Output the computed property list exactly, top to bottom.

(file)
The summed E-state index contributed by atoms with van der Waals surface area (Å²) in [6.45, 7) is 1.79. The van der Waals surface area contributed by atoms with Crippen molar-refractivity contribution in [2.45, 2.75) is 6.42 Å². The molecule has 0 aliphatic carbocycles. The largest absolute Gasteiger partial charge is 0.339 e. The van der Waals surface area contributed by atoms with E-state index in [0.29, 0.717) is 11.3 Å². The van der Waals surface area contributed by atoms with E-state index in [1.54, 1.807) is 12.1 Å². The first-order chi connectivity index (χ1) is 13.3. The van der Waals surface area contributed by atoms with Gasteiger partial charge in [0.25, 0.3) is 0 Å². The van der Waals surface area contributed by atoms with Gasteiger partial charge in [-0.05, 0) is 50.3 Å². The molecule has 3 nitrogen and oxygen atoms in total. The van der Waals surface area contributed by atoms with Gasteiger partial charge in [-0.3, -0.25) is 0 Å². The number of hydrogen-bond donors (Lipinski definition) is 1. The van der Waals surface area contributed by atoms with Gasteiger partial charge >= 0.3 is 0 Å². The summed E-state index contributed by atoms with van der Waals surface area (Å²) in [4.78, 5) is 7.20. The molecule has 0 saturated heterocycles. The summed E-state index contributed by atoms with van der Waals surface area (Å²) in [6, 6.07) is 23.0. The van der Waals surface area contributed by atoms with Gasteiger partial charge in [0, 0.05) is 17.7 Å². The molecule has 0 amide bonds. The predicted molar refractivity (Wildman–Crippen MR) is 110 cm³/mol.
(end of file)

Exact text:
The summed E-state index contributed by atoms with van der Waals surface area (Å²) in [6.45, 7) is 1.79. The van der Waals surface area contributed by atoms with Crippen molar-refractivity contribution in [2.45, 2.75) is 6.42 Å². The molecule has 0 aliphatic carbocycles. The largest absolute Gasteiger partial charge is 0.339 e. The van der Waals surface area contributed by atoms with E-state index in [0.29, 0.717) is 11.3 Å². The van der Waals surface area contributed by atoms with E-state index in [1.54, 1.807) is 12.1 Å². The first-order chi connectivity index (χ1) is 13.3. The van der Waals surface area contributed by atoms with Gasteiger partial charge in [0.25, 0.3) is 0 Å². The van der Waals surface area contributed by atoms with Gasteiger partial charge in [-0.05, 0) is 50.3 Å². The molecule has 3 nitrogen and oxygen atoms in total. The van der Waals surface area contributed by atoms with Gasteiger partial charge in [-0.3, -0.25) is 0 Å². The number of hydrogen-bond donors (Lipinski definition) is 1. The van der Waals surface area contributed by atoms with Gasteiger partial charge >= 0.3 is 0 Å². The summed E-state index contributed by atoms with van der Waals surface area (Å²) in [4.78, 5) is 7.20. The molecule has 0 saturated heterocycles. The summed E-state index contributed by atoms with van der Waals surface area (Å²) in [6, 6.07) is 23.0. The van der Waals surface area contributed by atoms with Gasteiger partial charge in [0, 0.05) is 17.7 Å². The molecule has 0 amide bonds. The predicted molar refractivity (Wildman–Crippen MR) is 110 cm³/mol.